Discussion in 'Steam Traction' started by johnofwessex, May 17, 2017.
Not that I'm aware of.
I have read of the fitting of Ferodo lined blocks to the 7Fs and had assumed this was across all braked engine wheels, which would make sense at one level but perhaps not if selective fitting would deliver a cost saving. Do you know any more about this?
The 7F was very much a machine designed to carry out a specific job, it was regrettable that the design was not developed further, the act of improving the cylinder design and also the valve gear would have produced a more flexible machine. The exhaust system would stand some looking at but this would be most unlikely to occur. The attention to cylinders and valve gear would deliver enough of an improvement. The tractive effort was high enough, adhesion does not appear to be a major issue so far as I am aware, and those axle boxes are not so inadequate as some like to depict them. You can always look at the lubrication and that goes for any locomotive even to this day. Clayton did well in the circumstances that he found himself in, my view anyway.
I seem to remember 88 & 89 at Barry had Ferodo on all driving / coupled wheels.
Come to think of it, how would you deal with the different wear rates if you mixed CI and Ferodo. On modern wagons there is a move to eliminate CI brake blocks, due to noise. The composition replacements are known as 'K', which requires different brake rigging due to increased friction, and 'L' (low friction) which is a straight swap.
This is rather outside my chosen field but I'll do my best. As I understand it, the different wear rates between asbestos and cast iron blocks wasn't a problem as the engines needed reblocking so frequently, I remember reading every two days somewhere. Unfitted goods on 1 in 50 gradients tend to take their toll! As to the Barry pair, my understanding was that one had asbestos throughout but the other on the leading wheelset only; I don't know which way around. Although I saw both engines at Barry, I wasn't aware of the different materials so I didn't look - not at the brake blocks, anyway. I can't say except from second hand sources.
In answer to Dunfanagby Road, yes, I'd agree. I don't believe that the axleboxes were a problem with this class, but if the improvements you suggested had been carried out, would that have remained the case?
I wonder if revisiting the question of brake blocks might be worth while particularly with reference to locomotives in use on the mainline.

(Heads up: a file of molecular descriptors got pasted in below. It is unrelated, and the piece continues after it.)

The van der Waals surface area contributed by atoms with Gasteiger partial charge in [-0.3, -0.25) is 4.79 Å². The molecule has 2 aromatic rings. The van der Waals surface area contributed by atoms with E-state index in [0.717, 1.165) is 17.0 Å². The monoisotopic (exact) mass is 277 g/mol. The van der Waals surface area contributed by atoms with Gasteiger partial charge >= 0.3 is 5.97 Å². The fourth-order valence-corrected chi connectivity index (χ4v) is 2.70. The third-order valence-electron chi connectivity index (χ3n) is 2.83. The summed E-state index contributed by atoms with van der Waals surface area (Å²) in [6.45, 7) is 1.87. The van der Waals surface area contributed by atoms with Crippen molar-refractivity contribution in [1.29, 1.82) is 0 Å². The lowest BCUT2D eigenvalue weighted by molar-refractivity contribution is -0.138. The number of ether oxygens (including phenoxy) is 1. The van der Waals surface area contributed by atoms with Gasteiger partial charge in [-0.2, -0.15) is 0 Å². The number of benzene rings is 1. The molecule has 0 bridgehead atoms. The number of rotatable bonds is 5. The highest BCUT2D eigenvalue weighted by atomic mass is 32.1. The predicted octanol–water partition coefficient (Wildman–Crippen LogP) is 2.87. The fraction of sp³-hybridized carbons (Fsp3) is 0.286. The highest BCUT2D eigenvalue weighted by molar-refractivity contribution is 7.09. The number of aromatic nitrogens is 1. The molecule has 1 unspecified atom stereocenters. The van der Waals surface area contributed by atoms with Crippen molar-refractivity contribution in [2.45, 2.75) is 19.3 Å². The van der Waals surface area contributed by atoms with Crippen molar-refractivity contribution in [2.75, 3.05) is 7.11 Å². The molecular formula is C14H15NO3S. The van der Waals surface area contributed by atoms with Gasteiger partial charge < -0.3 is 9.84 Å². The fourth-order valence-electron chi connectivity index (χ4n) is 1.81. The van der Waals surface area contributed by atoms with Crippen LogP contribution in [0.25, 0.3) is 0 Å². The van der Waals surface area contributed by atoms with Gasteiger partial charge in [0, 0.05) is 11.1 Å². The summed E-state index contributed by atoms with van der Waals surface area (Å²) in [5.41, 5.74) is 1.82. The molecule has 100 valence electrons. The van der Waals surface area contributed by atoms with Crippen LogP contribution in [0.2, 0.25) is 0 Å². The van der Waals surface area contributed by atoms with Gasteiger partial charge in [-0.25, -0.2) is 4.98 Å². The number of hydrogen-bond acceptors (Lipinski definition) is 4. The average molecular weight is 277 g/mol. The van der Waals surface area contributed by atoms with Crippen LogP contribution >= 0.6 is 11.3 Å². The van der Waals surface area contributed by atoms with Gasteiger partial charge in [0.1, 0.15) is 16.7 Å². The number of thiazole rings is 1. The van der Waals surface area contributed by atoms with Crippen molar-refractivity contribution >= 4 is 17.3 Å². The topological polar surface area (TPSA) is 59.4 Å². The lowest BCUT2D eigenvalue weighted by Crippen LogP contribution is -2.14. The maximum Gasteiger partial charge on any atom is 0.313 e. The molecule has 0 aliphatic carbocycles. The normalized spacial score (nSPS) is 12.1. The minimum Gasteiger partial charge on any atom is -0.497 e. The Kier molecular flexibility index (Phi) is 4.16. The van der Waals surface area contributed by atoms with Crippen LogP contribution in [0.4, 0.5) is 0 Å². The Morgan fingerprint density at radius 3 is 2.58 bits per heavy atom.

As far as I know, and I think this is right, the Ferodo blocks on the 7Fs were to overcome the iron brake dust causing wear to the slidebars and crossheads and was not an attempt to increase the brake force, although it might have done so. If you start increasing the loco's brake force beyond designed limits you run the risk of wheel slide under heavy braking and wheel flats as a result. Bear in mind that steam haulage on the main line is entirely passenger stock, and the braking effort from this is far higher than that from the engine, whatever blocks you use. I'd say that it was undesirable to have the situation where the loco leans on the stock when braking rather than stock have the stock maintaining tension in the couplings.
I agree with you that you do not want the wheels to lock yet modern friction compounds may well offer significant advantages over the more traditional cast iron block. The Ferodo lined blocks fitted to the 7Fs did, from what I have read, improve the braking of these engines and not just from the point of minimising problematic dust issues. The asbestos content would not go down particularly well today though.
Locomotive braking or the lack of it has always been something of an issue. A significant percentage of the weight of a locomotive can rest upon wheels that do not have brakes. The SNCF 231E had, and retained, front bogie brakes but such an application was seen as an unnecessary complication in the UK and in many countries elsewhere. The French system must have been well thought out to extract the optimum braking properties with minimum risk of lock-up and hence wheel flats if it survived for so long.
You also have locomotives where the speed of the actual application is a problem. This applied to the Std 9F when compared with the 7F.
I do not know the answer to this but you probably do not want your braking distances increased because the prime mover of your train has substantially inferior braking when compared with the vehicles that make up the train. There again it might, with all factors considered, be preferable to have this state of affairs rather than the reverse. Or maybe all components should be of equal capability.
One argument to consider in relation to improved braking performance is what happens when you head smokebox first down a steep gradient. All the water goes to the smoke box end, causing a fall in the level measured at the firebox end in the gauge glass. Add in braking and it exacerbates the effect. So if you have more efficient brakes the effect is potentially to further reduce the water level over the crown sheet when braking hard down a falling gradient.